• As a part of this, there will be emphasis on sustainable tourism which is important not only for the environment but also to create opportunities for local enterprise.
  • The different places chosen for the G20 events will encompass different flavors like rural tourism (Ladpura Khas village, MP), archaeological tourism (Dholavira), and ecotourism(Khonoma Village,Nagaland) etc.
    • Along with this, 3 mega tourism related events are being organized to take advantage of the G20 Presidency. These include Global Investors’ Summit in April 2023, MICE Convention and Meeting of World Tourism CEOs Forum.

What is the Status of the Tourism Sector in India?

  • About:
    • India is known for its diverse cultural heritage, rich history, and natural beauty, which attract millions of domestic and international tourists each year.
    • India offers a wide range of tourism options, including eco-tourism, cruise trips, business travel, sports tourism, educational tourism, rural tourism, archaeology tourism and medical tourism.
  • Contribution to Economy:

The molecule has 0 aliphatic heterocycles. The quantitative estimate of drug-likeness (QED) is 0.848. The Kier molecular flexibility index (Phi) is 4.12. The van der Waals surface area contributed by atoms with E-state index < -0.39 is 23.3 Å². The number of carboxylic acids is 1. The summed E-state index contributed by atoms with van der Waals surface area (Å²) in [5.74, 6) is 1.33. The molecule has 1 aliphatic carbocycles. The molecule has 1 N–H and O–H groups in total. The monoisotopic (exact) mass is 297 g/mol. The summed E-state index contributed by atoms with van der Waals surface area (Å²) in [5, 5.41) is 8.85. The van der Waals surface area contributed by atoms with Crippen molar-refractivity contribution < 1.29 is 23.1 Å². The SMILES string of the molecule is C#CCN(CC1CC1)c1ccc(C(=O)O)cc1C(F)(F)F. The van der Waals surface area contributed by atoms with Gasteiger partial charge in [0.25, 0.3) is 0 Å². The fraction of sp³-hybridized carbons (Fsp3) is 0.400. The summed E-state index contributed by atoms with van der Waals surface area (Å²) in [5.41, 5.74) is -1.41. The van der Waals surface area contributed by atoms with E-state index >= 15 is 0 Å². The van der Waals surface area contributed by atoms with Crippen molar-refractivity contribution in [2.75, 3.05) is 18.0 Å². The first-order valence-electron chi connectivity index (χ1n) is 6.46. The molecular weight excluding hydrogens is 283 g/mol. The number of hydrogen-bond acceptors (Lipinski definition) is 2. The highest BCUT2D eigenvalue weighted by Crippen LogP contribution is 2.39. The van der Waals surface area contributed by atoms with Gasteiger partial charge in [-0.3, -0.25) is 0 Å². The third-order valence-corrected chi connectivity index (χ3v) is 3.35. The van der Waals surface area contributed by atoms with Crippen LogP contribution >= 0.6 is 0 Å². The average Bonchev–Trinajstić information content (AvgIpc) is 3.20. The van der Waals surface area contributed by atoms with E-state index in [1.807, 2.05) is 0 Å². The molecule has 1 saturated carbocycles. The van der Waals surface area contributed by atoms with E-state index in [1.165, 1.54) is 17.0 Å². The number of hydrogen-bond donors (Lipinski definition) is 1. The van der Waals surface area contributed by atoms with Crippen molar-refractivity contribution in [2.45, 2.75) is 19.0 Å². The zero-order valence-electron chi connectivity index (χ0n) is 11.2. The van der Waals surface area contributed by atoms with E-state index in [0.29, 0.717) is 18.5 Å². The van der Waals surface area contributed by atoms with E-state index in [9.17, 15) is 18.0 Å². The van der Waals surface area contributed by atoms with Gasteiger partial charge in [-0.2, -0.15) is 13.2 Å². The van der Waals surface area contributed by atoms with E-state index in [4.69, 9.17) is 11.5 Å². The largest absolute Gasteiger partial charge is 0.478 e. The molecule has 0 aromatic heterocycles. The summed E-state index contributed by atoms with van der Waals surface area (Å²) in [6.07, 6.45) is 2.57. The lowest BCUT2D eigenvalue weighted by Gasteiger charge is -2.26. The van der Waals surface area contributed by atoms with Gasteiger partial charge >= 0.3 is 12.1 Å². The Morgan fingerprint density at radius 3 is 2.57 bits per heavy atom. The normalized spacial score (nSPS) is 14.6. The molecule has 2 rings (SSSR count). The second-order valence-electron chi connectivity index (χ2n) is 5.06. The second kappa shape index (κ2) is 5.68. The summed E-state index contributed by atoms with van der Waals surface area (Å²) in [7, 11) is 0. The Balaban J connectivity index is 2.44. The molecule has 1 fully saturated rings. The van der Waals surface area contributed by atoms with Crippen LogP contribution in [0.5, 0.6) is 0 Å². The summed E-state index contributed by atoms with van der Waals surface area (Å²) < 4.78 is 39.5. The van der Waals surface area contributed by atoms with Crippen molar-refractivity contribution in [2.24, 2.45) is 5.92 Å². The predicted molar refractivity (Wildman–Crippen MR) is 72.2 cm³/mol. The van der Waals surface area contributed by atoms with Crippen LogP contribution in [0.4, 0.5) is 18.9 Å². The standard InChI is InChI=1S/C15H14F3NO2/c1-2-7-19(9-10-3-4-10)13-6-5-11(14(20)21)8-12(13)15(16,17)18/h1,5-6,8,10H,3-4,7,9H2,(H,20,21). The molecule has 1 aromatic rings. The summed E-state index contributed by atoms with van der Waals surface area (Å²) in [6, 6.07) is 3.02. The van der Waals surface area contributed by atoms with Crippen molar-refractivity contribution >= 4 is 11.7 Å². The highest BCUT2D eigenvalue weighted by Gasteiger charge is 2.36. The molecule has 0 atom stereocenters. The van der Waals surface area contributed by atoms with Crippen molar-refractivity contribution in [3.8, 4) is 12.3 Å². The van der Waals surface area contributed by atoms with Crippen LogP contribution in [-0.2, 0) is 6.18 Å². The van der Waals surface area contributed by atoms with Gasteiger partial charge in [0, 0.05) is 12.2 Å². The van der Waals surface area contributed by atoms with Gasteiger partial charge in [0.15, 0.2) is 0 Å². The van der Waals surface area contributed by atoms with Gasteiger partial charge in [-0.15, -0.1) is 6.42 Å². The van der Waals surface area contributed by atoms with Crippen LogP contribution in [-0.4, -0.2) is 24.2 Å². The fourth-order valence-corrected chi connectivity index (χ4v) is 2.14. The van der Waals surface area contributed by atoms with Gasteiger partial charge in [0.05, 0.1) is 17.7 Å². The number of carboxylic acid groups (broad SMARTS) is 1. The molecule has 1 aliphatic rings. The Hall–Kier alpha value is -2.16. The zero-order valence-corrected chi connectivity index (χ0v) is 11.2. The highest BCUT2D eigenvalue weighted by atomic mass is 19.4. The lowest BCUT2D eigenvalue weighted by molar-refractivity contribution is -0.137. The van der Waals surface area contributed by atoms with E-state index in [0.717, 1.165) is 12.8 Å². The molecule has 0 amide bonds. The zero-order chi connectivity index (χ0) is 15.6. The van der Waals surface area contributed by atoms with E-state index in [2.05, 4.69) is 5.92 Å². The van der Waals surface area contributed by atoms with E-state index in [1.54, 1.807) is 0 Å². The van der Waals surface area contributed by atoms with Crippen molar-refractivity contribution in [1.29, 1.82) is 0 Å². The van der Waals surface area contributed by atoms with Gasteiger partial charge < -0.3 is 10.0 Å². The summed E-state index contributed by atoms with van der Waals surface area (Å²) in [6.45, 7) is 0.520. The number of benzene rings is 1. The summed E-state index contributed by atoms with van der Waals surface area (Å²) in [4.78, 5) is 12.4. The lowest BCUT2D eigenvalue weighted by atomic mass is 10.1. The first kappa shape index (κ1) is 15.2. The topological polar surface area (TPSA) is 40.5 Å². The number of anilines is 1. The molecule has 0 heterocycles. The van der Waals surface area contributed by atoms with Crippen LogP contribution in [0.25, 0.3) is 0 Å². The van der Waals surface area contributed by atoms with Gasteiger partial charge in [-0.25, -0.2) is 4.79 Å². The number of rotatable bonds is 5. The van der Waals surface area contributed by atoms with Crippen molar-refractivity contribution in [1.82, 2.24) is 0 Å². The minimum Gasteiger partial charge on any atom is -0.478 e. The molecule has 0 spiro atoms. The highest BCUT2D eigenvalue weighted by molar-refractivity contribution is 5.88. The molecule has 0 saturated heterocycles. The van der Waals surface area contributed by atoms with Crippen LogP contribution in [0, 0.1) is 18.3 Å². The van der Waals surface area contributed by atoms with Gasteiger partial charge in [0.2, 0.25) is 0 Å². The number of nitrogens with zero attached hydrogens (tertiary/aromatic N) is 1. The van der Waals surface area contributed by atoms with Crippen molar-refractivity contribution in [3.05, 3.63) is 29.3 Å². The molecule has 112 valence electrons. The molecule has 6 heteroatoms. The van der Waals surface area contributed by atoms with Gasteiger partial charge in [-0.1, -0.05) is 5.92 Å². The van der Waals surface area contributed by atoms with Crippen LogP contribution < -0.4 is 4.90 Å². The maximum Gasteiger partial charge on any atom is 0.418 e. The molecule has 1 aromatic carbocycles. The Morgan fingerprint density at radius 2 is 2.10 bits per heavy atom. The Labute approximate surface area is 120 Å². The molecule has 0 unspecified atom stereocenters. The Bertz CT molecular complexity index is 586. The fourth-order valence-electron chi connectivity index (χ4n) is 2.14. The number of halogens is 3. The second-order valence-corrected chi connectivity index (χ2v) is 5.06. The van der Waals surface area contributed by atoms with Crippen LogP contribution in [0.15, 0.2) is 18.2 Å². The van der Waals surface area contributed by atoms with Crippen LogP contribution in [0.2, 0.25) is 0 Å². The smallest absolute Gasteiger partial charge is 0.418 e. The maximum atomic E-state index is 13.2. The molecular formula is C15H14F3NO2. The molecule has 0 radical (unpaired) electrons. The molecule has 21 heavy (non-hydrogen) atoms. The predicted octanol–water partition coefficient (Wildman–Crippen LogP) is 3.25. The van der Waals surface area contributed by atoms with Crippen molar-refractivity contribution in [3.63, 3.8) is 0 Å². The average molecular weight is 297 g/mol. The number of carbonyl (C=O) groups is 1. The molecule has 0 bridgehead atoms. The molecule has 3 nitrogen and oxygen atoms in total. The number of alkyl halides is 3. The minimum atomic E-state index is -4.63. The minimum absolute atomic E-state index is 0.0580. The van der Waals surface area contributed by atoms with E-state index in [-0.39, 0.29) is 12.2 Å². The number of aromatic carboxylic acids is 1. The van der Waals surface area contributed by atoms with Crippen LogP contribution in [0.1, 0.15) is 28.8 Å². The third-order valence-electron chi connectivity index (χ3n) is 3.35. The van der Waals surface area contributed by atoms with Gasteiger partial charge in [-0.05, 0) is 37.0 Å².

• In 2021, India was ranked 6th by the World Travel and Tourism Council in terms of the total contribution of Travel & Tourism to the country's GDP.
    • The sector contributed 5.8% to India's GDP in 2021 and created 32.1 million jobs, which is equivalent to 6.9% of total employment in the country.
  • Challenges Related to the Tourism Sector:
    • Infrastructural Constraints: India faces a shortage of quality tourist infrastructure, including accommodations, transportation, and recreational facilities, which limits its potential to attract more tourists.
    • Safety and Security: India has been faced with concerns regarding the safety and security of tourists, especially for women. This can deter potential tourists from visiting the country.
    • Lack of Standardization: India faces a lack of standardization across the tourism industry, including accommodations, tour operators, and transport providers, which can negatively impact the overall tourist experience.
  • Government Initiatives Related to Tourism Development:

UPSC Civil Services Examination, Previous Year Question (PYQ)

Q.1 How can the mountain ecosystem be restored from the negative impact of development initiatives and tourism? (2019)

Q.2 The states of Jammu and Kashmir, Himachal Pradesh and Uttarakhand are reaching the limits of their ecological carrying capacity due to tourism. Critically evaluate. (2015)

Source: IE


e-Courts Integrated Mission Mode Project

For Prelims: Supreme Court, e-Filing, e-Courts Integrated Mission Mode Project, National Judicial Data Grid (NJDG)

For Mains: Digitisation of Indian Judiciary: Challenges associated, Solutions

Why in News?